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About Bobbers and Choppers...

Bobber History

In general terms, here at Bobber Republic we would define a Bobber as follows:

A "Bobber" is a stock motorcycle without major modifications, except that most or all of the parts which do not contribute to speed and/or performance have been removed or shortened (i.e. "bobbed").



Not All Bobbers Are Created Equal...

Click this photo to go to this Harley Sportster CafeRacer TT Bike based on 1989 Evo Engine. Here to the right you see a picture of a 1989 Harley Davidson Sportster without major visual modifications except that most of the parts which do not contribute to speed and/or performance have been removed.

So, is this a Bobber then?

Sorry, but we wouldn't think so. If you take a stock motorcycle and remove most of the parts which do not contribute to speed and/or performance, and replace the handlebars by road racing clip-ons and you replace the seat by a streamlined road racing seat, you end up with a Cafe Racer instead of a Bobber.

Not that we have anything against Cafe Racers (to the contrary - we embrace them and love to show them!), but they are not Bobbers.

The thing is, for a bike to become a Bobber, is also a matter of style. To illuminate this we have to go back in time.

Bobber History

Click this photo to check out this 1936 Indian Scout Bobber. The "bobbing" of motorcycles goes back to the 1930's, 1940's and 1950's, to the days of classic Dirt Track Racing, Road Racing and Hill Climbing events.

During those days there was no big after sales market like we got right now, and the most effective way to increase performance was to shed as much weight as possible.

So it was that during those days guys would ride their bike to work during the week, and during the weekend they would ride it to a motorsports event, open the tool box, strip off all ballast from the bike, and participate in the race!

After the race the owner would put all parts back on again to make the bike street legal. That is, if the bike had not been crashed too bad during the race...

The Original Bobber

In the 1930's, 1940's and 1950's "Bobbing" was about the only way for the normal guy to increase the speed and performance of his Bike. It was in those days that Bobbers came into being. These bikes were the Original Bobbers!

An "Original Bobber" is a Bobber created during or prior to the 1950's to either actually participate in dirt track races or hill climbing or to represent a bike that would and could in theory participate in such dirt track races or hill climbing.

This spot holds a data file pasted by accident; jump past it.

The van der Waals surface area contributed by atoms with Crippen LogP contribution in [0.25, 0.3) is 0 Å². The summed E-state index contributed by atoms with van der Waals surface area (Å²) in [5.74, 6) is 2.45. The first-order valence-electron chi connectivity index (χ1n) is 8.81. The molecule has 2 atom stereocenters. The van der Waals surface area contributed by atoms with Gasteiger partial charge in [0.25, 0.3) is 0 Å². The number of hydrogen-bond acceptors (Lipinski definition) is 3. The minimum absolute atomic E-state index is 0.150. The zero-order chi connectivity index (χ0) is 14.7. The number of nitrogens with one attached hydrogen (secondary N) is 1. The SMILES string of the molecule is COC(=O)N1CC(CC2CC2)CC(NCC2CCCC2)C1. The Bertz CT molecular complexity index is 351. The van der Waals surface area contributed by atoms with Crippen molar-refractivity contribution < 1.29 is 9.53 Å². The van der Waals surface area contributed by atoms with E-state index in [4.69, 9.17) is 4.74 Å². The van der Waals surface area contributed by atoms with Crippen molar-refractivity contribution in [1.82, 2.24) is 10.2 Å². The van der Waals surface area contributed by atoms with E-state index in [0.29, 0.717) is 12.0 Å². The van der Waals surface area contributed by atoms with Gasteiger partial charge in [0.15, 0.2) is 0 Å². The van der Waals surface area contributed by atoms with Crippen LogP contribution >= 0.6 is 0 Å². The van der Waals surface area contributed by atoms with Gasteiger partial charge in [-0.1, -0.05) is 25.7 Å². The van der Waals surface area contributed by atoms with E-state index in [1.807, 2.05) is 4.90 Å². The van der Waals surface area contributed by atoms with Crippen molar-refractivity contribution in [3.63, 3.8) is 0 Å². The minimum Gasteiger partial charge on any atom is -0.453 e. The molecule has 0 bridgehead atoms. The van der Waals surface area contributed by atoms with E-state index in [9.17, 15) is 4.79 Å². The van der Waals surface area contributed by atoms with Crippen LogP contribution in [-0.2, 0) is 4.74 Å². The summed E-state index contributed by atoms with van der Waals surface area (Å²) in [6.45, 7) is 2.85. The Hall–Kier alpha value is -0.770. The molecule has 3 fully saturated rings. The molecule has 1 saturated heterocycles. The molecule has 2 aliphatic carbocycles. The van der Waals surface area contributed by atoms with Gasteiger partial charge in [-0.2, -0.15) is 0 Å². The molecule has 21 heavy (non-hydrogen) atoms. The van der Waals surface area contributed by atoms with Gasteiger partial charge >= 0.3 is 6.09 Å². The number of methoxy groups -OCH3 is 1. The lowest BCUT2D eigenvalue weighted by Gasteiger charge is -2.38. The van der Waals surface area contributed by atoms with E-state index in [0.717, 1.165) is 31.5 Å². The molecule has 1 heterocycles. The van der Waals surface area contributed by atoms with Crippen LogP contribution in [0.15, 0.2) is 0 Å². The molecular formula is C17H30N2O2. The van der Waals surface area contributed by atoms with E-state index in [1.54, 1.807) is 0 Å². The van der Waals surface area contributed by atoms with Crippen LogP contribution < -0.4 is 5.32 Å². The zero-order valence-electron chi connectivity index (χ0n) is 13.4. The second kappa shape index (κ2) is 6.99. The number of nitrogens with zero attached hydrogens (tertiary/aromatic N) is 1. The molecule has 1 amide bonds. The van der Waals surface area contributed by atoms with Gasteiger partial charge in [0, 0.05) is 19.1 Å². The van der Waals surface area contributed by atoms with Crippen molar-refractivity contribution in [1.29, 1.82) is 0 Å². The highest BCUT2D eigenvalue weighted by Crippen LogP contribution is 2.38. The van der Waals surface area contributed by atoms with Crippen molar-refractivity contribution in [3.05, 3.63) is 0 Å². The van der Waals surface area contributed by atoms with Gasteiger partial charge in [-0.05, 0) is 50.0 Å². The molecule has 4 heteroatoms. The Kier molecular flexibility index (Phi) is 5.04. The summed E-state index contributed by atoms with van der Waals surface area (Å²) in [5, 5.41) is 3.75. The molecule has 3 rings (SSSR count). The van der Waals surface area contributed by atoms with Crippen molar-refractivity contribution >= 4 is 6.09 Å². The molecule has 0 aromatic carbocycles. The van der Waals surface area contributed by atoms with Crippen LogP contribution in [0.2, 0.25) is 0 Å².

This historic racing tradition forms the basis of our general perception and definition of a Bobber:

A "Bobber" is a stock motorcycle without major modifications, except that most or all of the parts which do not contribute to speed and/or performance have been removed or shortened (i.e. "bobbed").

Original Bobbers - For Example: The Wild One

So, when talking about Original Bobbers, we must go back to those motorsport events of the 1930's, 1940's and 1950's. Check out a movie like "The Wild One", shot in 1953 and starring young Marlon Brando (Johnny) and Lee Marvin (Chino).

While "The Wild One" as produced by Stanley Kramer shows Hollywood's idea of subculture life in the 1950's, this biker movie also shows 1950's motorbikes in a 1950's motorcycle event.

And check out them bikes! All bikes participating in the race have wide handlebars and a rather straight seating position. And they are ridden like dirt track racers, riders sitting rather upright, taking bends with the inside foot on the ground.

In the movie, Marlon Brando rode his own import Triumph Thunderbird 650. Lee Marvin rides a Harley Panhead modified into a True Oldschool Bobber.

It may be interesting to know that the 1950's society had a problem with this biker movie. Johnson Motors, importer of Triumphs in the USA, protested at Triumphs being linked with Brando and his Black Rebels motorcycle friends. On an international scale: "The Wild One" was banned in Britain until 1968.

(By the way, according to Dennis Hopper, in 1968, when he and his team were seeking motorcycles for their movie Easy Rider, Harley Davidson turned them down because they did not want their image to be an outlaw image.)



Do You Have Old Photographs?

If you have an old photograph of your dad or granddad on a Bobber or other racing bike, whether on the track or in front of the house, please show him to the world!

Email: "info at bobberrepublic dot com"



(January 2010)

The Experts' Views on Bobbers and Choppers

BobberRepublic.com has invited a number of motorcycle experts and Bobber artists to give their opinions and personal views on Bobbers, Choppers and other custom bikes. Not with the intent to find alignment (nothing lost if we do or if we don't) but rather to deepen the subject.

Discover what these guys have to say: